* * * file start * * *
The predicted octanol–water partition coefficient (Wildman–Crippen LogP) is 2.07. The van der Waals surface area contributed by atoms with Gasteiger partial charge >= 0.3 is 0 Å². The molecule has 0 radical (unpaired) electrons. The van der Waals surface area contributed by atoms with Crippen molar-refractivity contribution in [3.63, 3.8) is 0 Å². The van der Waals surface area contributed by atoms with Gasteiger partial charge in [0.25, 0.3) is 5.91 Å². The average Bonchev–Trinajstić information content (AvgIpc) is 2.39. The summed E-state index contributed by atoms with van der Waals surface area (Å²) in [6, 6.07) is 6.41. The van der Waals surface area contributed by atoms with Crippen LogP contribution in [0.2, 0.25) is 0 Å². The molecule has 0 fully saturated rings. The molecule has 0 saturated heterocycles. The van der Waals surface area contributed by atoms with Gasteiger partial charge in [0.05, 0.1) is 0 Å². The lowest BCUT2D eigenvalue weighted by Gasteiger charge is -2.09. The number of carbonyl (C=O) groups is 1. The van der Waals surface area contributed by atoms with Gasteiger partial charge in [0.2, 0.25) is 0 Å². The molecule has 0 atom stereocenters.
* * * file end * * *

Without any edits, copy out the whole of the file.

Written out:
The predicted octanol–water partition coefficient (Wildman–Crippen LogP) is 2.07. The van der Waals surface area contributed by atoms with Gasteiger partial charge >= 0.3 is 0 Å². The molecule has 0 radical (unpaired) electrons. The van der Waals surface area contributed by atoms with Crippen molar-refractivity contribution in [3.63, 3.8) is 0 Å². The van der Waals surface area contributed by atoms with Gasteiger partial charge in [0.25, 0.3) is 5.91 Å². The average Bonchev–Trinajstić information content (AvgIpc) is 2.39. The summed E-state index contributed by atoms with van der Waals surface area (Å²) in [6, 6.07) is 6.41. The van der Waals surface area contributed by atoms with Crippen LogP contribution in [0.2, 0.25) is 0 Å². The molecule has 0 fully saturated rings. The molecule has 0 saturated heterocycles. The van der Waals surface area contributed by atoms with Gasteiger partial charge in [0.05, 0.1) is 0 Å². The lowest BCUT2D eigenvalue weighted by Gasteiger charge is -2.09. The number of carbonyl (C=O) groups is 1. The van der Waals surface area contributed by atoms with Gasteiger partial charge in [0.2, 0.25) is 0 Å². The molecule has 0 atom stereocenters.